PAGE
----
Author Archives: Shawn Thompson

Cloverland Community Center

After first seeing images from Nate Lindstrom of the abandoned Cloverland Community Club nearly a year ago I finally got out there yesterday. Another local photographer, Justin Sinks joined me on the exploration. A couple locals stopped by to see what we were up to. Unfortunately over the last year or two, people have vandalized the building and removed many of it’s articles. Apparently up until a couple of years ago everything was pretty well in tact, including all of the dishes, school books, chalkboards, etc.. were all there. It is unfortunate.

Here are some of my images.

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Every Never is Now Tour – P.O.S, Dessa, Astronautalis and Plain Ole Bill – Pizza Luce Duluth, MN

Below is a selection of images from the last show of the Every Never is Now Tour.

P.O.S, Dessa, Astronautalis and Plain Ole Bill performed in front of a nearly sold out crowd at Pizza Luce in Duluth, MN. It was an amazing, high energy show with a lot of content. If you ever get a chance to catch one of these acts in your area, do yourself a favor and grab some tickets ASAP. Or, if you are looking for new Music, buy some of their albums, You won’t be disappointed.

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Lunchtime Walk – Icebergs and Art

Lunchtime Icebergs and Art
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Landscapes, How to Achieve “that look”.

Chances are, if you have ever attempted landscape photography you have had trouble capturing the view that you saw. You set your camera on a tripod, find your composition, take the shot and then what happens? The sky is partially or completely washed out, right? This is because the Camera’s sensor cannot handle the entire dynamic range that the eye sees.
So why are some photographers able to capture that dynamic range? There are several ways, but here I want to talk about Graduated Neutral density Filters a.k.a Grad ND’s. Grad ND’s are Neutral Density filters that fade from dark on the top side to clear on the bottom side. The reason for this is to keep detail in the sky while balancing that with the rest of the scene.
Grad ND’s come in several flavors and brands. You can buy circular filters which screw into the end of your lens or you can buy Rectangular filters that can be used with a holder or hand held in front of the lens.
I am a big fan of the Hitech brand 4×5 (4” wide x 5” long) grad ND filters. I am not a fan of the circular, screw in type for two reasons. Reason one, you have little to no ability to place the graduated line within the scene. Reason #2, with wide angle lenses, you get a fair amount of vignetting from the filter ring.
Here is an example shot I took covering half of my Canon 17-40mm lens (lens was set at 17mm) with a
3 stop Hitech brand grad ND filter. You can see the side that isn’t covered with the filter has much less dynamic range and the sky is fairly blown out, while the right side that is covered is much more balanced and has much more dynamic range.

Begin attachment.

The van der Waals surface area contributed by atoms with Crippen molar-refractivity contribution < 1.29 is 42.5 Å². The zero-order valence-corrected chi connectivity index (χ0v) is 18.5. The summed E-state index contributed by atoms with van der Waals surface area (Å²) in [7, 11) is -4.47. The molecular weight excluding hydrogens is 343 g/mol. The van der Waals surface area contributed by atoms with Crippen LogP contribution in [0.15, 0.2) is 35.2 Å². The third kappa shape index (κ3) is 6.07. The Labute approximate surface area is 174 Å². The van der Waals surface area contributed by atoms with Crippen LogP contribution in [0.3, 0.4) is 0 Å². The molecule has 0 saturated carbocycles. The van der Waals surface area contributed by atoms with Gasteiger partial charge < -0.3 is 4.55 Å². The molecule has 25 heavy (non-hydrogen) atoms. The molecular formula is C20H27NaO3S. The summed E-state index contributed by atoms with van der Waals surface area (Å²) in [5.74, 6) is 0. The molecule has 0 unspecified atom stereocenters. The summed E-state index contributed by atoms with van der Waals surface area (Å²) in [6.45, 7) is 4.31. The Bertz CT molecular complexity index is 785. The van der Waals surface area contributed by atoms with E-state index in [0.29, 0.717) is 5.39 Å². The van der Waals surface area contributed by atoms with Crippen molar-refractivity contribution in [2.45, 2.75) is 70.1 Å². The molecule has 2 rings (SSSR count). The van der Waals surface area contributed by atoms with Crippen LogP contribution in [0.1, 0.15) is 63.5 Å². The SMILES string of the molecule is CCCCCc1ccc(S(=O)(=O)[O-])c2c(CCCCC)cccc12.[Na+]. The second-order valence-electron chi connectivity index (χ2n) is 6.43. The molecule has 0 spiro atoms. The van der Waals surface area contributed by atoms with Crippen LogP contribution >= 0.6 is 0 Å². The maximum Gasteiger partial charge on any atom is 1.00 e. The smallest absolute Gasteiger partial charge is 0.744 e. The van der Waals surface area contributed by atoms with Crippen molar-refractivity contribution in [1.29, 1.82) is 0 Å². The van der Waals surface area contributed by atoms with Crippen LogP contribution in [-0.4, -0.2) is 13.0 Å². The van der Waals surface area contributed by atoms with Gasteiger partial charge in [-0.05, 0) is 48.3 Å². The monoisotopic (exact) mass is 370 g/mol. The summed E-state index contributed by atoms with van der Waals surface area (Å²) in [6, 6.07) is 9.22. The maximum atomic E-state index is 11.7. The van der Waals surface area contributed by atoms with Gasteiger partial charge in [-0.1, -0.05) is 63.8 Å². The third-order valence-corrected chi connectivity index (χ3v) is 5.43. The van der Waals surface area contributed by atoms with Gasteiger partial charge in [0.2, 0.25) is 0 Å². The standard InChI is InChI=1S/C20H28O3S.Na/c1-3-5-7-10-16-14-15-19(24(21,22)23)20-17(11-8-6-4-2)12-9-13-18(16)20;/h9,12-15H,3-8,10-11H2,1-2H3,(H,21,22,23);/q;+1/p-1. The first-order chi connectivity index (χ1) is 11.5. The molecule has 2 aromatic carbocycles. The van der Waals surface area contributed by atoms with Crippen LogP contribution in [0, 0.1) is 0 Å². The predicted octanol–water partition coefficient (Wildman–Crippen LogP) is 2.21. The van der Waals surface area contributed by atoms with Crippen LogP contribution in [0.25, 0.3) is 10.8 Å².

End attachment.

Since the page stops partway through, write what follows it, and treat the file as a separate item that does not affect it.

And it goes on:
Grad ND’s come in several strengths, a great place to start is with a 2 stop Soft Edge Rectangular grad ND filter.

Now, let’s say you do not have the money for a $60 filter but still want to try this technique. You are in luck. Chances are you have access to the materials in your house.

For this exposure I used my black glove as a grad ND. Believe it or not this technique works awesome.  A black piece of card stock will work as well.

Basically I just placed my glove in front of the lens blocking the sky and highlight areas in the mid ground for the majority of the long exposure. For last 1/3rd to 1/4th of the exposure duration I removed my glove so it would expose the sky and highlight areas. You will have to experiment with this to determine how long you need to block the bright areas of the image.

The key to this is to keep the glove moving, essentially feathering the “Grad ND” line so the transition is smooth. Also, you will want to make sure to not bump or move the lens.

Without using this technique or a Grad ND the exposure would look like this.

This animated gif will give you an idea of how I was moving my glove back and forth. Click on the picture to see the animation.

so how long an exposure would i need to be able to try to black glove a sunrise? so that i could expose a darker foreground with the sunrise

so how long an exposure would i need to be able to try to black glove a sunrise? so that i could expose a darker foreground with the sunrise

You want to use the black glove on the sky portion of the scene. Anywhere from 1 second or longer seems to work well. the shorter the duration, the quicker you need to be with removing your hand or black card.

A big help for trying this technique is to let the camera meter take a reading, then lock that reading. After the exposure has been locked, put your hand in front of the lens, position it to cover the sky, click the shutter and start feathering your hand or black card. Remember to keep your glove or card moving and get it out of the way before shutter closes.

Experiment with different durations. Let say your exposure time is 6 seconds, you may want to use this technique for 3-5 seconds of that exposure.

I hope this write-up has been informative. Please feel free to contact me if you have any questions and I will try my best to answer them.

Please also read this Awesome post on Neutral density Filters by Andy Stockwell. It is chock full of valuable information and is a great read.
http://newschoolofphotography.com/content/128-gnd-thread.html

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A quick guide for “Exposing to the Right”

Exposing to the right

First off we need to learn about the camera’s histogram and what it represents. “The Histogram is a tonal representation of the dynamic range within an image”, at least that is what Wikipedia says. In simpler terms it is a graphic representation of the image you took. The histogram shows all of the data within the photo.When looking at your histogram, keep in mind the left side represents the shadows (Blacks/darks) and the right side represents the highlights (brights/whites) .
Why is this important? If you overexpose the image like the image below,, all of your highlight information is gone, it is unrecoverable.